Increasingly ai tools such as Midjourney and Stable Diffusion have begun to create portfolio-ready images with composition and detail that rivals the quality seen in the vast amount of student design portfolios. As a student witnessing this radical change in the way digital images can now be easily created with text prompt manipulation, I'm beginning to learn about how to best use these new tools without compromising artistic integrity. The role and expectations of designers are rapidly changing and so are the tools used to do the job of a designer. In the past year, the quality of AI tools has vastly improved as such, designers should be informed and engaged with these tools that will inevitably change the landscape of design. Currently, I have been using ChatGPT for all questions related to Rhino3D along with it assisting me in writing Python script for Grasshopper.
Professor Michael Swoboda (Graphic Communications, SLCC at Meramec)
Michael Swoboda (MFA in Design from the University of Notre Dame) is a Professor at the Design, Visual, and Performing Arts Department at St. Louis Community College at Meramec in Kirkwood, Missouri where he directs and teaches for the NASAD accredited Graphic Communications program.
Professor Swoboda has spent his career in education, commercial digital imaging, and graphic communications. He has taught classes, delivered lectures, and created and conveyed workshops at colleges and universities and for institutions and corporations. He has a variety of commercial and academic clients for which he has designed books, catalogs, wayfinding and branding, and on-line media. He has been recognized and awarded by the American Association of Museums for exhibition catalogs he designed and has been honored with multiple teaching accolades including the Emerson Excellence in Teaching Award, The Faculty Lecture Award, and Professor of the Year.
Associate Professor Silvan Linn (Industrial Design, SFSU)
Silvan received a B.I.D. from Carleton University in Ottawa, Canada working on the design of smart assistive medical devices, and later an M.S.D. from Arizona State University studying slow technology and new theories of human-machine interfaces. His research interests include advanced rapid prototyping techniques, local-scale manufacturing, and product development, new human-machine interface concepts, smart products, and embedded technologies.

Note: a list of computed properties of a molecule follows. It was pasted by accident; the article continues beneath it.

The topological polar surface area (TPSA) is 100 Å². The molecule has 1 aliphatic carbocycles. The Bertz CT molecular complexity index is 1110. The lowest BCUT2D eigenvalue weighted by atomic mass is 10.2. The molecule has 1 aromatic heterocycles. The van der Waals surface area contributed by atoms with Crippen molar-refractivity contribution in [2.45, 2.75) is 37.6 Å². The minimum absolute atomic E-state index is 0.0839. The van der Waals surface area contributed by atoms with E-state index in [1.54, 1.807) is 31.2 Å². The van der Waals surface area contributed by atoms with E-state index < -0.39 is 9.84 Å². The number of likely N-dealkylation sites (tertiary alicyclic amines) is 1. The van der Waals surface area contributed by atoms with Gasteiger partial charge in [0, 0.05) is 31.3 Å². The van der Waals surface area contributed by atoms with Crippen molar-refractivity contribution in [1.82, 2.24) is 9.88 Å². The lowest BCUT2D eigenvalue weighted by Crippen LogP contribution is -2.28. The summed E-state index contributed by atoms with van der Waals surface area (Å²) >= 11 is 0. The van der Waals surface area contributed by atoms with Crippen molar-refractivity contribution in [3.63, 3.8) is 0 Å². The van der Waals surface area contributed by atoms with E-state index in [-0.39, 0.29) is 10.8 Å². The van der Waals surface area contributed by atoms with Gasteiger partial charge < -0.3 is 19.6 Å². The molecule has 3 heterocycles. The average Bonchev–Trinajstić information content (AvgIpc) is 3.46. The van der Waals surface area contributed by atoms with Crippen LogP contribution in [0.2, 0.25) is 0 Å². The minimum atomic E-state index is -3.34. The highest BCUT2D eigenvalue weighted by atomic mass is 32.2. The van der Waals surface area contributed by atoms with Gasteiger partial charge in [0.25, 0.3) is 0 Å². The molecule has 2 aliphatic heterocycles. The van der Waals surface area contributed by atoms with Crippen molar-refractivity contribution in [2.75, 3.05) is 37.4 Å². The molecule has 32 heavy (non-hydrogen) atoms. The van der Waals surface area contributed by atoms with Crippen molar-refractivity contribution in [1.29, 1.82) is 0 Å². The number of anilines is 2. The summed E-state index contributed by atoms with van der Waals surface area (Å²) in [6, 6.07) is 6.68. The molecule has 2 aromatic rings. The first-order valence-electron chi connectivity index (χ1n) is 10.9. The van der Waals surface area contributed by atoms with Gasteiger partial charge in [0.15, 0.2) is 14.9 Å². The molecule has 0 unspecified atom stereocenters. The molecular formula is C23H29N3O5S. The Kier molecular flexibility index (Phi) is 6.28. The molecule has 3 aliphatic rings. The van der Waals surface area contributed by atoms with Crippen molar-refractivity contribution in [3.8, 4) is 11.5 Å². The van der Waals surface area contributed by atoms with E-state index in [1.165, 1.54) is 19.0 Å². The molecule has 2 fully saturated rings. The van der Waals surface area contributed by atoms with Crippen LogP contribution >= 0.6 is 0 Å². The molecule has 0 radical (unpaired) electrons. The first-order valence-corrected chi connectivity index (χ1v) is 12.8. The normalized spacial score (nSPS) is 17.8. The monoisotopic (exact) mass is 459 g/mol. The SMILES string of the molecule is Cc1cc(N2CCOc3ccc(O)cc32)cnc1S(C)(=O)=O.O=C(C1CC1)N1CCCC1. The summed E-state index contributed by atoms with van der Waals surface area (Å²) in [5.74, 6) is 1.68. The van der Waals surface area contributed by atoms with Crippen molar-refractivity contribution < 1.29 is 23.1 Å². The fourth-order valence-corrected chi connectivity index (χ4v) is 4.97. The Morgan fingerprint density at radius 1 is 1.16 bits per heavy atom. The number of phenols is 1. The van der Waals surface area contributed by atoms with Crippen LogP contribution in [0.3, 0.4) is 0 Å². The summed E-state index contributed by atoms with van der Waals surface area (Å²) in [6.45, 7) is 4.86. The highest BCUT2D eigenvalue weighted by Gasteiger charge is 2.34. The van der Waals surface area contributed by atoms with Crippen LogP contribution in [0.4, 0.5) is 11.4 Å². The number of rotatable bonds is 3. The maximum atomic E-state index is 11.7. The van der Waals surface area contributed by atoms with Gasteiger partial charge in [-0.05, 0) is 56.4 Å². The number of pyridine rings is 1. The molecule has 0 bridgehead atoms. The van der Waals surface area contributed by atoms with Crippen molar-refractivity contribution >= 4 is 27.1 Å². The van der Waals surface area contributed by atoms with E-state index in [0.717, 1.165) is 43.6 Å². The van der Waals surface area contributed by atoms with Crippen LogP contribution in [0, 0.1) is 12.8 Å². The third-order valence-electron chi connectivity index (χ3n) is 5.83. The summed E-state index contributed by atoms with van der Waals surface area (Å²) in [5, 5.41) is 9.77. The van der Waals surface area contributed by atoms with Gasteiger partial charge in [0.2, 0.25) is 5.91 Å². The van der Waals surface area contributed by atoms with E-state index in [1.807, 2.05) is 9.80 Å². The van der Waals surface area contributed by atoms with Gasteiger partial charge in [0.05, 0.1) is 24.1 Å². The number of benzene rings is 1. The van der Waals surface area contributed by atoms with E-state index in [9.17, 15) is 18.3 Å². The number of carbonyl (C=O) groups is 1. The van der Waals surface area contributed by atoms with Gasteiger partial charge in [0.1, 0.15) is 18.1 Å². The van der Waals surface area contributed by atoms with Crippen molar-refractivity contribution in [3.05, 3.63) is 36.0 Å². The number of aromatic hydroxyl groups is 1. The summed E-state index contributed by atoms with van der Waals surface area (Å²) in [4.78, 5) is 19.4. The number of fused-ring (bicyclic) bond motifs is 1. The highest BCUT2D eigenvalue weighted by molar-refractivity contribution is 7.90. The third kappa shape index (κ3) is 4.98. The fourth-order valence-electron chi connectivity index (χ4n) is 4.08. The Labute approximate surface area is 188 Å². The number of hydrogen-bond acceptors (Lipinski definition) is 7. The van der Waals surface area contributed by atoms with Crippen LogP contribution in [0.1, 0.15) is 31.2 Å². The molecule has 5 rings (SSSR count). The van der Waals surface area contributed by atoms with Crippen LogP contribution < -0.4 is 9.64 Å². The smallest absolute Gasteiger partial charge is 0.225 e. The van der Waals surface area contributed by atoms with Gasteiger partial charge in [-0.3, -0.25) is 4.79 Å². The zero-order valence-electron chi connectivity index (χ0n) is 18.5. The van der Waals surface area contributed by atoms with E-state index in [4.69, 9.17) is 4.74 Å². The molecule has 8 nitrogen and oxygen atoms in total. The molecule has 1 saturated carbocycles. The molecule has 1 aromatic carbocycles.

Prof Linn’s interests and expertise focus on advanced prototyping techniques, small-scale/DIY manufacturing and product development, novel human-machine interface concepts.
Assistant Professor Fernando Carvalho (Industrial Design, SFSU)
Fernando Carvalho earned a Ph.D. in Design from Loughborough University (UK), and a Master of Fine Arts degree in Industrial Design from the University of Notre Dame (USA). He holds two BFA degrees –Visual Communication, and Product Design – from the Catholic University of Rio de Janeiro (Brazil). His main professional and research projects include healthcare products, services, and systems, with a focus on quality improvement and participatory behaviour change. Dr. Carvalho’s design practice and scholarship include academic and professional works in Latin America, Europe, the UK, and the USA.
Professor Carvalho has a long-lasting interest in the history and advancement of technology, particularly in the relationships between technical and social progress. Artificial Intelligence has been a major focus of his recent research interests, including an online presentation titled An Ethics of Creation: Designing the Human, featured in the 2023 Design Principles and Practices conference, in Lisbon, Portugal.